Flow Cytometry Controls
Aliquots from each bacterial pellet isolated were analyzed by flow cytometry to determine whether size and complexity had the characteristics of typical bacteria cells compared with the E. coli strain as a reference. According to the supplier’s instructions, we used a Bacterial Viability Assay Kit (Cat# ab189618, Abcam®) to avoid false nonbacterial artifacts detection. In brief, for viability assay, 3 µL of a mixture with equal volumes of SYTO® and propidium iodide (PI) was added for each milliliter of the bacterial suspension, incubated 15 minutes in the dark at room temperature. Finally, the mixture was washed three times with PBS and analyzed by a flow cytometer (Supplementary Figure 1A).
To discard the presence of exosome particles in the fractions, we stained the samples with a commonly used exosome marker, CD81 (Cat# 349514, Biolegend®, San Diego, CA, USA) (32). (Supplementary Figure 1B).
In addition, we included biotinylated mouse anti-human IgE as an isotype control of IgA staining and purification. We proceeded with the staining protocol, as described below: Briefly, bacterial samples were blocked with PBS containing 0.25% of BSA, 5% fetal calf serum (FCS) (Cat# 26140, Thermo Fisher®), and 2 mM of Ethylenediaminetetraacetic acid (EDTA) (Cat# 6381-92-6, JT Baker®, Phillipsburg, NJ, USA), then washed and incubated with a biotinylated mouse anti-human IgE (Cat # ab99807, Abcam®). Bacterial preparation was washed and split into two samples for staining with APC Cy7-streptavidin or FITC-streptavidin. After washing, these preparations were analyzed by flow cytometry (Supplementary Figure 1C).
To demonstrate the specificity of the staining, polystyrene microbeads (Cat # LB30-1ML, Merck Millipore®, EE. UU.) coated with purified human IgA1 (Cat # ab91020, Abcam®) or IgA2 (Cat # ab91021, Abcam®) were used as positive controls as previously reported (33, 34). Each fraction of microbeads was independently analyzed with biotinylated mouse anti-human IgA1 (Cat # ab99796, Abcam®) or anti-IgA2 (Cat # ab128731, Abcam®). After staining with streptavidin-APCy7 (Cat# 405208, Biolegend®) or streptavidin- FITC (Cat# 405201, Biolegend®), the microbeads were washed and then analyzed by flow cytometry (Supplementary Figure 1D).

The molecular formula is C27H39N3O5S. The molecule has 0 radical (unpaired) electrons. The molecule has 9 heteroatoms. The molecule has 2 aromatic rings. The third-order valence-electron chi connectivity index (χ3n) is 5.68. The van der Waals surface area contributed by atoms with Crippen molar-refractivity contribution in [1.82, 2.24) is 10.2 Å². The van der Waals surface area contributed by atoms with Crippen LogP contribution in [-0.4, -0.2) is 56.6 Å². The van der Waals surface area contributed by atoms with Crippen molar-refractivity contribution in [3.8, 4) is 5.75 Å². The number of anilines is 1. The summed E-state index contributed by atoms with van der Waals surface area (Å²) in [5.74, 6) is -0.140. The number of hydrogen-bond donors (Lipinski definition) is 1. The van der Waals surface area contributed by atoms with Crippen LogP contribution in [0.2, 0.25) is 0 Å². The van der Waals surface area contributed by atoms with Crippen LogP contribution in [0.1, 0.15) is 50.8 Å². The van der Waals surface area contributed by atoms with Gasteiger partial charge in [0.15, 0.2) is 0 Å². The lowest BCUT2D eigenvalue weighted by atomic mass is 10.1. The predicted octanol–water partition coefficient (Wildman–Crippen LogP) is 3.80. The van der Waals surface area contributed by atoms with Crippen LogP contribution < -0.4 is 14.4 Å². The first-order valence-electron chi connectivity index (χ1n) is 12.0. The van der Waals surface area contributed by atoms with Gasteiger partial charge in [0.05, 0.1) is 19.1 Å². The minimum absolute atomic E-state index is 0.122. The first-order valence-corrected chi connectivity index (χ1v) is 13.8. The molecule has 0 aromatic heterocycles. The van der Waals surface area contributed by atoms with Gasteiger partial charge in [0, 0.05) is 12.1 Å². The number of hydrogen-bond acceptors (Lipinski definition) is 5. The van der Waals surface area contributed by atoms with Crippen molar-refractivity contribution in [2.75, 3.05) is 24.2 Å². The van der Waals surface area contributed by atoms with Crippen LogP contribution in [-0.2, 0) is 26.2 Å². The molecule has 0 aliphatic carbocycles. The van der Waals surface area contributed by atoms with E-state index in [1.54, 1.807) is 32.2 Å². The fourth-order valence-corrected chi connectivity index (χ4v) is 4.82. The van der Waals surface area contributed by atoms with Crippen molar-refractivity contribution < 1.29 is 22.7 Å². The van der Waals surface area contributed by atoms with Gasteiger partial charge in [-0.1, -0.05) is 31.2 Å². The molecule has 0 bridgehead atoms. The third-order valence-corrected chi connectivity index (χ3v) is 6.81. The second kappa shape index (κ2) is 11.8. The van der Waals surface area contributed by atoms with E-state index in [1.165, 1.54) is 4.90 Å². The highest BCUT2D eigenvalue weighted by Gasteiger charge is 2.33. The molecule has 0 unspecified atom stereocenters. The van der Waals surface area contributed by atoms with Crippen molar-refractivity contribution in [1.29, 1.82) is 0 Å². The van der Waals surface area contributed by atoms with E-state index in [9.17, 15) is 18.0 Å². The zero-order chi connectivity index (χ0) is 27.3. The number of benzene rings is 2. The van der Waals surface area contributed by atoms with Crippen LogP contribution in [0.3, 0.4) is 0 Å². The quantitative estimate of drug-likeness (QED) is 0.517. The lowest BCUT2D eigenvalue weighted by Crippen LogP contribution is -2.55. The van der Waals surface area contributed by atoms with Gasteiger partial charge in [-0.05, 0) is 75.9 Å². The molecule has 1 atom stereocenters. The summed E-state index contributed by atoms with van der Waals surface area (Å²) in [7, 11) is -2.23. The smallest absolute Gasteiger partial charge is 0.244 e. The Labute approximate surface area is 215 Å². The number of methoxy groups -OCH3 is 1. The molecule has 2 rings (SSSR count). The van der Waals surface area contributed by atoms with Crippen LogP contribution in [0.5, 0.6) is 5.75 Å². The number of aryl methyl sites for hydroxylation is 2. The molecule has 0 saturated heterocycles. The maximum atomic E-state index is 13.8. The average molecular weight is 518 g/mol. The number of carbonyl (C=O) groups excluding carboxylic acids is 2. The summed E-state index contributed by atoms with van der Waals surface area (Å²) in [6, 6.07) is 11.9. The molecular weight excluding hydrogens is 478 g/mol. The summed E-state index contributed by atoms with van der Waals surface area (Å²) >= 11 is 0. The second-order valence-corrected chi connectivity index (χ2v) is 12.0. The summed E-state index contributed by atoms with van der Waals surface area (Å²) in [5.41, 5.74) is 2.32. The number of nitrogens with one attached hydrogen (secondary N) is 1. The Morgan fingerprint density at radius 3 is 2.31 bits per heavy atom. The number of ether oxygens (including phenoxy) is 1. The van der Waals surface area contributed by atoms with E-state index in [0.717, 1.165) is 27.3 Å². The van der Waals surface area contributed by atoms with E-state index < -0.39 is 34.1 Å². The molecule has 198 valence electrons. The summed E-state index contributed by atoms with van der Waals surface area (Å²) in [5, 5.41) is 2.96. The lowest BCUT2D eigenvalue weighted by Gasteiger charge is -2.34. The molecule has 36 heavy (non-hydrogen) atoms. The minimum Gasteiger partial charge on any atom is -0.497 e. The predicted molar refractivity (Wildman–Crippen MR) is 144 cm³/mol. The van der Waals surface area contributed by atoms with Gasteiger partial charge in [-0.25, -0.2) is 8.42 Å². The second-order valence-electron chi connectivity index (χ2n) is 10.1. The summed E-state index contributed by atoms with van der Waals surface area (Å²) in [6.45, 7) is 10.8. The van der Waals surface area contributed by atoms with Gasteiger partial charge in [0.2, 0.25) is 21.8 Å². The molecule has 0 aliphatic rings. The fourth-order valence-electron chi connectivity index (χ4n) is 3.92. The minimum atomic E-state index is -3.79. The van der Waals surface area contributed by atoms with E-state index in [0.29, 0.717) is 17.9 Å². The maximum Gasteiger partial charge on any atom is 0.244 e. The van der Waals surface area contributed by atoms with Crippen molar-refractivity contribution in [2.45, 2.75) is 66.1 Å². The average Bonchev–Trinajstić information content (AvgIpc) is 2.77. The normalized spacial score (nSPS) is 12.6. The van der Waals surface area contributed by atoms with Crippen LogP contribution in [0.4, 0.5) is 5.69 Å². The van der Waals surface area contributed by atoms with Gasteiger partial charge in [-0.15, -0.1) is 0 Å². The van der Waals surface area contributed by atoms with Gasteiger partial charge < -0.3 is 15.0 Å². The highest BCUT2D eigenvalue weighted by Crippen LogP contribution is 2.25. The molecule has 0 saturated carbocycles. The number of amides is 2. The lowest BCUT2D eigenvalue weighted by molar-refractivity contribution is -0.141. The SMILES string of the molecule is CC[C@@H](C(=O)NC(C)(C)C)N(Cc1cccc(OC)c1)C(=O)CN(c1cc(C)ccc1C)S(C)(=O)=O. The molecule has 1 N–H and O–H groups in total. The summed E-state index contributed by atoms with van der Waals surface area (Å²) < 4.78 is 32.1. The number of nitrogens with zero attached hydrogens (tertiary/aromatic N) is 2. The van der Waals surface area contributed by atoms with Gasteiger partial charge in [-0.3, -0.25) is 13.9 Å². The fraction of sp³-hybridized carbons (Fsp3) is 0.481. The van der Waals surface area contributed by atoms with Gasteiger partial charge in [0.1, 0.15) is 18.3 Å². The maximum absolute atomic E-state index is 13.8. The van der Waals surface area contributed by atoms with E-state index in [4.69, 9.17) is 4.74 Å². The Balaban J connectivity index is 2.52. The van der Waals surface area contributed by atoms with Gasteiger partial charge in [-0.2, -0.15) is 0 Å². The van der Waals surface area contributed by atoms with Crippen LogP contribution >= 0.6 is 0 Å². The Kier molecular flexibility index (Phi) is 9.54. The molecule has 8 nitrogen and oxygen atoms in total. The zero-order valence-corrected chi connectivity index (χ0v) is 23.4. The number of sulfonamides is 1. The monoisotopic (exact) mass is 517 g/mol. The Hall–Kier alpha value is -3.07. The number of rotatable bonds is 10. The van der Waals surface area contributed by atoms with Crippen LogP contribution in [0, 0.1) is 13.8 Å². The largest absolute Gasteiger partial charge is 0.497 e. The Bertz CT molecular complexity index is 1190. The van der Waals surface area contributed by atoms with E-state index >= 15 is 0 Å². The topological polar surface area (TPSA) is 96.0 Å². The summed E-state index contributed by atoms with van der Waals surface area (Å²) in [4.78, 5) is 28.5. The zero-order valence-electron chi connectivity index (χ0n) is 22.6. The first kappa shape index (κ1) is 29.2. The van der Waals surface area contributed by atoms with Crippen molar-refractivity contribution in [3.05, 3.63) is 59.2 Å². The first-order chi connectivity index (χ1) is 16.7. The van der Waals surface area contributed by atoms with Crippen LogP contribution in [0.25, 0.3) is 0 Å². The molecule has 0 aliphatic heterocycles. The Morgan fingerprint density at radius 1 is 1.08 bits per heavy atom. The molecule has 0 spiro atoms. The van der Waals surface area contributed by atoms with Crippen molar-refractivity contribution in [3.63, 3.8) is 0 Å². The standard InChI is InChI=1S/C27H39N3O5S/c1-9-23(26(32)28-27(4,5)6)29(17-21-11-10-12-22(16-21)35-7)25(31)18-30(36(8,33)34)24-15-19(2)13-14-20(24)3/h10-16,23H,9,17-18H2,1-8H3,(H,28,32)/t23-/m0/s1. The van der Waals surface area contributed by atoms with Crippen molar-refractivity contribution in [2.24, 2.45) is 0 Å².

Separation of Bacteria Into IgA1+ and IgA2+ Fractions
According to their association with IgA subclasses, pellets were processed to separate bacteria fractions, as previously reported (23). The pellets were incubated for fifteen minutes at room temperature with PBS containing 0.25% BSA, 5% FCS, and 2 mM EDTA. Subsequently, they were washed five times with PBS and resuspended in a final volume of 1 mL. Total sample volume was separated into four sterile tubes: a) total bacteria, b) IgA- bacteria, c) IgA1+ bacteria, and d) IgA2+ bacteria. For the separation of the IgA-associated bacterial fractions, the samples were incubated with biotinylated anti-human IgA1 (Cat# ab99796, Abcam®) and anti-human IgA2 (Cat# ab128731, Abcam®) at a dilution of 1:2500 and 1:2,000, respectively. Subsequently, streptavidin-APCy7 (Cat# 405208, Biolegend®) or streptavidin-FITC (Cat# 405201, Biolegend®) were added. Finally, magnetic anti-FITC microbeads (Cat# 130-048-701 Miltenyi Biotec Inc., Sunnyvale, CA, USA) or anti Cy7 microbeads (Cat# 130-091-652 Miltenyi Biotec Inc.) were added. Positive selection was carried out using a magnet system for cell separation (Cat# 18000 EasySep™ Magnet, Stem Cell Technologies®, Canada). The purity of IgA1+, IgA2+, and IgA- bacterial fractions was verified in the CytoFLEX flow cytometer (Cat# B53000 Beckman Coulter®) and analyzed with CytExpert Software (Beckman Coulter®) (Supplementary Figure 2).
Enzyme Protease Kinetic Assay